The approach to psychotherapy known as Strength-Based Therapy stems from the practice whereby a licensed practitioner elicits and evokes the internal strengths and resiliency of the client when experiencing treatment, rather than focusing on challenges through the lens of negativity, fear, failure, weakness, or shortcomings. Strength-based therapy presupposes and draws upon an inner resourcefulness and temerity which inclines the client toward the confident ability to analyze and thrive from a place of positivity and understanding. Therapy consists of a cooperative program of creative problem solving through the use of discussion, journaling, worksheets & questionnaires, and strengths inventories, all developed and designed to foster self-reflective introspection and incorporation of solution-building mechanisms for a healthy life.

What are the 6 key principles of a strengths-based approach

The strength involved and encouraged through strength-based therapy is not exclusively reliant on actions of resilience and temerity, rather it focuses on strength of character, core values, and the way they relate to the individual’s approach to thought and behavioral patterns. Together, client and therapist examine a healthful approach to identify and reform unhelpful and unproductive narratives and habits. This renewed awareness of innate skill, character traits, and assurance, found within oneself, bolsters the determination and morale for self-actuation in future problem solving and conflict resolution.

The foundational tenets of strength-based therapy are based upon the fundamental value of people, and their intrinsic ability to tap into their psyche for their own greatest good. By amplifying the message of self-worth, the therapist “gives permission” to the client to take more than a passing glance at their true character, their value to those who love and esteem them, and their virtuous attributes in order to delve down to the bedrock of their true strength and confidence, allowing them to nurture their existing relationships, professional partnerships & affiliations, and their sense of self, regardless – and at times, because – of their present circumstances.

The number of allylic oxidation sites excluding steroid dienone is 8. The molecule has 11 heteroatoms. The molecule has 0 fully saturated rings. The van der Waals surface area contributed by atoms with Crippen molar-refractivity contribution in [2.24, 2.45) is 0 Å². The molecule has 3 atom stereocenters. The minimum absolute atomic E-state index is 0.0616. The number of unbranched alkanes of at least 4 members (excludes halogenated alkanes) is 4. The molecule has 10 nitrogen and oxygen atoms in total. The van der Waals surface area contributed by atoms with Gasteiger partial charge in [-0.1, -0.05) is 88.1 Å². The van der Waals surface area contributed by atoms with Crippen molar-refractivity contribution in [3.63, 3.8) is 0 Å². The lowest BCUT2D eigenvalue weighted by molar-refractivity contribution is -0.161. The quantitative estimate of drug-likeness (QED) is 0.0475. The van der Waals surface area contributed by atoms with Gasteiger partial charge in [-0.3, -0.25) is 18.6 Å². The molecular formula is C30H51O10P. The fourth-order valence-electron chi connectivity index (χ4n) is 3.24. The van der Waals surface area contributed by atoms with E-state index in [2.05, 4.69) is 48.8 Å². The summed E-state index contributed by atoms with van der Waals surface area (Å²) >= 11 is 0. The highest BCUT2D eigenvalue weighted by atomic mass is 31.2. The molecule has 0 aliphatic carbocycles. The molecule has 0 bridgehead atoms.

Strength-based therapy recognizes and upholds an understanding of one’s capacity not merely to survive, but to thrive in life. By taking a “get to” rather than a “have to” approach to what one wants to do and be, a perspective shift from negativity and doubt to one of positivity and empowerment creates a proactive energy for forward momentum and development. Instead of thinking thoughts like, “I don’t want to do such-and-such because it might make me feel anxious and fearful”, the strength-based therapeutic mindset says, “I look forward to the opportunity to confidently grow and experience new things.” By focusing on courage and strength rather than perceived instability or uncertainty, the client grows in their ability to motivate and empower themselves in the face of adverse experiences and difficult or disquieting circumstances. This affords them a healthy approach to the successful aspects of their lives, and allows them to release any focus they may harbor upon their actual mental health disorderliness or pathology. Their strengths, in essence, become their “superpower” over doubt, deficit, indecision, and negativity.

As the strength-based approach develops, the therapist guides the client to steer their own course. Rather than being told the therapist’s evaluation of their strengths and instincts, clients are encouraged to draw and reflect upon these attributes for themselves, as the expert of their own life. Through the use of provocative and exploratory questions, the therapist is able to illuminate and elucidate to the client that they, in fact, are navigating their own path to self-discovery.